August 10, 2020

Chasing Him: What I learned from Satoshi Kon’s ‘Millennium Actress’ (2001)

I didn’t say all I should have in my Deep Red piece. I had a mental flounder halfway through writing it, at one point I was going to turn it into an entire piece on Mario Bava’s Black Sabbath– It was a whole thing. I hope you got something out of it and more so I hope you watched Deep Red. Rest assured, there will be more Dario Argento in the future.

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I’m not a big Anime guy. I’ve, er, dabbled heartily in the past but that mainly stretches to Cowboy Bebop and Hayao Miyazaki’s oeuvre. But in my dabbling, one name always came up in a celebratory yet solemn whisper: Satoshi Kon. The man directed four films and a miniseries before his untimely passing in 2010 at the age of 46. I haven’t seen the miniseries Paranoia Agent (2004) but I recently finished watching all of his features when I finally got around to today’s movie Millennium Actress (2001).

Before we get to that, though, I want to establish something about Kon’s canon first. His four movies were Perfect Blue (1997), Millennium Actress (2001), Tokyo Godfathers (2003), and Paprika (2006) and these are four practically perfect works of art. From the frenzied psychosis of Perfect Blue to the madcap antics of Tokyo Godfathers to the surreal intricacy of Paprika; his style was fearless and he proved himself four times to be a master of many genres. However disparate his works were, though, they’re unified in Kon’s unwavering compassion and humanity. And maybe his most compassionate film is Millennium Actress.

I’ve mentioned them before but the now-defunct YouTube channel Every Frame a Painting has an excellent video essay on Satoshi Kon’s editing. In it, they detail a technique he utilized often where he’d start a scene on a wide shot only for it to cut to a different angle, revealing that it was actually a character’s point of view. That technique informs the entire structure and style of Millennium Actress. The movie tells the story of Chiyoko Fujiwara, a once ubiquitous Japanese movie star who abruptly all but disappeared from the limelight decades before the film’s start. The story is framed as an interview between the now elderly Chiyoko and a reporter/die hard fan named Genya and his beleaguered cameraman Kyoji. Not a thrilling setup and honestly probably the reason it took me so long to watch it. Lesson #1: Don’t be a FUCKIN’ idiot.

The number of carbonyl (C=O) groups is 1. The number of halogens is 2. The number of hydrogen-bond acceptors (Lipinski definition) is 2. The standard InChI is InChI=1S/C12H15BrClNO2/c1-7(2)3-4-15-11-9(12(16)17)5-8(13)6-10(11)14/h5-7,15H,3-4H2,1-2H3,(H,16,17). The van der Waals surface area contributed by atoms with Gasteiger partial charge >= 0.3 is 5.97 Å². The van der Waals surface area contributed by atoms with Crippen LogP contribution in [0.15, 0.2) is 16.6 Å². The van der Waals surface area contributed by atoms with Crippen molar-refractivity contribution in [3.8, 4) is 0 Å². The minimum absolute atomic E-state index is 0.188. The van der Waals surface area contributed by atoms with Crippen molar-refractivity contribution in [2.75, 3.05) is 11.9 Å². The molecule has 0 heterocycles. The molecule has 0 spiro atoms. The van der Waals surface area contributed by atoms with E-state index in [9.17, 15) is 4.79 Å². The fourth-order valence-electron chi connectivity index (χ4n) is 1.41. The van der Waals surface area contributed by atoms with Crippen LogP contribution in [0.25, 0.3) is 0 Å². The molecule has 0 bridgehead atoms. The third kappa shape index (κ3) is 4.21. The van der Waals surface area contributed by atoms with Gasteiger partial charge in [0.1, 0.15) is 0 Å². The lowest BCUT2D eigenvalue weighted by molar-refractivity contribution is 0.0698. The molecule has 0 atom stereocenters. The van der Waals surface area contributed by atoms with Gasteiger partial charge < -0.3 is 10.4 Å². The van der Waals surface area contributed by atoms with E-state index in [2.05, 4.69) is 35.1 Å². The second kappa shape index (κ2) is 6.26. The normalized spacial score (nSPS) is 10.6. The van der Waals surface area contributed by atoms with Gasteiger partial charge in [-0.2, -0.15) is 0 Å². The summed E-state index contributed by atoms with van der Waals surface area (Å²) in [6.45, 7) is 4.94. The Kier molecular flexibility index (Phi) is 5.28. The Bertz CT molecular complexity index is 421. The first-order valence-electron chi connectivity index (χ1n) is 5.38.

The genius and joy of Millennium Actress comes from its execution. The interview spans Chiyoko’s entire career and starts in her adolescence. Then, at a pivotal point in the drama, it’s revealed we’ve been watching the climax of her first film. It’s jarring at first, especially because there is no narrative lag for the audience to ingratiate itself in the film’s new structure. It just seamlessly jumps to the next movie in her career and therefore, phase of her life. What follows is an exhaustively meta and mind bending odyssey through the body of an artist’s existence, blurring the line between fact and fiction by presenting her movies but overlaying them with her personal drama.

The main lesson to be taken away from Millennium Actress is from how it visualizes a concept. Kon was a master of this. In Paprika, he so accurately captures the confident lunacy of dreams that Inception (which HEAVILY borrows from it) is put to shame. The whole of Millennium Actress is Chiyoko and Genya’s reflections on her career. Her art and life mingle inseparably so the narrative is very linear but put through many, many genres. She has a life pursuit to find a wounded rebel boy she helped long ago but at one point she’s a warrior princess in feudal Japan so the boy is a kidnapped prince, at another she’s an astronaut and he’s stranded in space. It’s a brilliantly realized illustration of how art imitates life and/or vice versa. Then there’s Genya. His perception of the actress in question is mostly through her movies. He struggles to equate his dream of the ideal Chiyoko with the reality of the actress’ unfulfilled life, represented by his inserting himself (and a reluctant Kyoji) as side characters in her films. So he’s a samurai or another astronaut, aiding Chiyoko in her variously singular quest. I hope this is making sense. It does in the movie, building to a profound truth about life as well as the nature of story; that it’s all driven by unfulfillment. It’s the excitement, the tragedy, and the romance.

Kon distills the inherent dramas of the involved parties, understanding their driving forces and desires. But instead of having them talk about it like they actually are in the interview, he uses his medium of animation to project them all into an epic cocktail of humorous, heartfelt chaos. It’s the age old adage of, “Show, don’t tell”. Find the truth, the heart of your narrative and externalize it. As I said, there’s no easing into Millennium Actress but once you’re in, you’re in.

Freeman Fletcher

Having graduated in 2018 with a BA in Filmmaking, Freeman Fletcher is a perhaps hopeless but well-meaning aspiring filmmaker. When he isn't watching movies with his dog, he's talking about movies with his dog. A big fan of 1940's screwball comedies and 1970's Gialli slashers, Freeman strives to maintain diverse cinematic sensibilities. How well he does is not for him to say but he hopes you enjoy (or at least tolerate) his generally coherent ramblings.

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